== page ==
Now, manage your knee injuries better
Last Updated : 03 Aug 2011 09:16:02 AM IST
CHENNAI: Doctors and researchers in the city have achieved a breakthrough in knee injury management that could well go down as the first in the world. They have managed to grow human joint cartilage cells, medically called chondrocytes. This Japanese technology has given hope to many patients with knee joint problems.
A team of sports medicine and arthroscopy specialists from Sri Ramachandra Medical University, have developed a methodology with the help of Polymer scientists from Waseda University, Japan, and tissue engineering experts from Nichi-in Centre for Regenerative Medicine, Chennai.
A release said that autologous chondrocyte implantation, a process by which the chondrocyte cells are extracted from the human knee joint, grown in the lab and reinfused into the affected knee for regeneration, did offer a solution, but the procedure was expensive. Besides, the cells thus extracted and grown in the lab often happen to be fibrocartilage and not hyaline cartilage, which is suitable for bearing the joint weight.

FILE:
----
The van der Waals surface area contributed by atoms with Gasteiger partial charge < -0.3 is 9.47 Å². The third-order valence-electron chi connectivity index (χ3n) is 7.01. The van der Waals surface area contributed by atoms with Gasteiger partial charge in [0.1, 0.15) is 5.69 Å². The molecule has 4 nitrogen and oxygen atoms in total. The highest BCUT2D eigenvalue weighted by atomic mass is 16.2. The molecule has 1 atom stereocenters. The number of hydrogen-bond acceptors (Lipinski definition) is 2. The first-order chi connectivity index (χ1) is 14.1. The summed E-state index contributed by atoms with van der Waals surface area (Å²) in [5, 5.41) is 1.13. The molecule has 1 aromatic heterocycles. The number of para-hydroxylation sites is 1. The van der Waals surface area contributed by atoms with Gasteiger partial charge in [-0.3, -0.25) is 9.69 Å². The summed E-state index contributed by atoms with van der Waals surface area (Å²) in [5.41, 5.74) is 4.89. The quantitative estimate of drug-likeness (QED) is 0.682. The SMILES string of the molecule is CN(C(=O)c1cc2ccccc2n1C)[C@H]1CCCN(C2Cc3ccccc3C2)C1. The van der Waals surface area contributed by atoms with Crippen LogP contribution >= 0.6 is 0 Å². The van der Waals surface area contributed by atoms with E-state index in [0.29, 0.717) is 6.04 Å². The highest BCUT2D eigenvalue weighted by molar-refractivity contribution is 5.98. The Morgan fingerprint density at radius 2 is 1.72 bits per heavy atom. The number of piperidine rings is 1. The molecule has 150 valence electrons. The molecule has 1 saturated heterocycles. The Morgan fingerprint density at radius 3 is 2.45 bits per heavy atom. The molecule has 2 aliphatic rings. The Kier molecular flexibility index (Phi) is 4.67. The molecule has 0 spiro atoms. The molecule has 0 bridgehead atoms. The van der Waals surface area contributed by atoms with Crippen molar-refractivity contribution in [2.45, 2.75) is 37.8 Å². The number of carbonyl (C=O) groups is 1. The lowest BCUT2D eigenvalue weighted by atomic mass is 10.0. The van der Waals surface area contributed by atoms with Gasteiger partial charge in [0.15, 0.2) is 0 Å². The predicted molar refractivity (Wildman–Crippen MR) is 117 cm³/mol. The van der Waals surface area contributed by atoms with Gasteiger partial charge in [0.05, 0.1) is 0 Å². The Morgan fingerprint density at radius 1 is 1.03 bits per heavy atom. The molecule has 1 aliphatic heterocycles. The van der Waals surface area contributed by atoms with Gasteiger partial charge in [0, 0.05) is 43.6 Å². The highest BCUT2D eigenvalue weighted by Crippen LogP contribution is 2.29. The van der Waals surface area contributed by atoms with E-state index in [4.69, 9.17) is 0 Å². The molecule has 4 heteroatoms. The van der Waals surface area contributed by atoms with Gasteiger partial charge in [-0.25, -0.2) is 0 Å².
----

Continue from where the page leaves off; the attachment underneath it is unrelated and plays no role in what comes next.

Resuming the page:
Based on an earlier study published by Prof Yuichi Mori of Waseda University, Japan, a 3D polymer-based technology from Japan was used by the tissue engineering experts of NCRM together with a team of doctors, headed by Prof S Arumugam, SRM. “Animal chondrocytes have been cultured in the past but this could be the first time that human cartilage tissue was cultured in the lab without any growth factors,” said Dr Samuel J K Abraham, Director, NCRM.
“The team was conducting separate animal studies in collaboration with CLRI and NCRM,” said Dr Arumugam, the first author of the study. These projects were funded by the Biotechnology and the Science and Technology departments at the Centre. “When the research reaches clinical stage, a cost-effective solution to sports injuries can be provided for thousands in India,” he added. Dr Hiroshi Yoshioka, a co-author, hoped that these novel approaches would improve the quality of life significantly.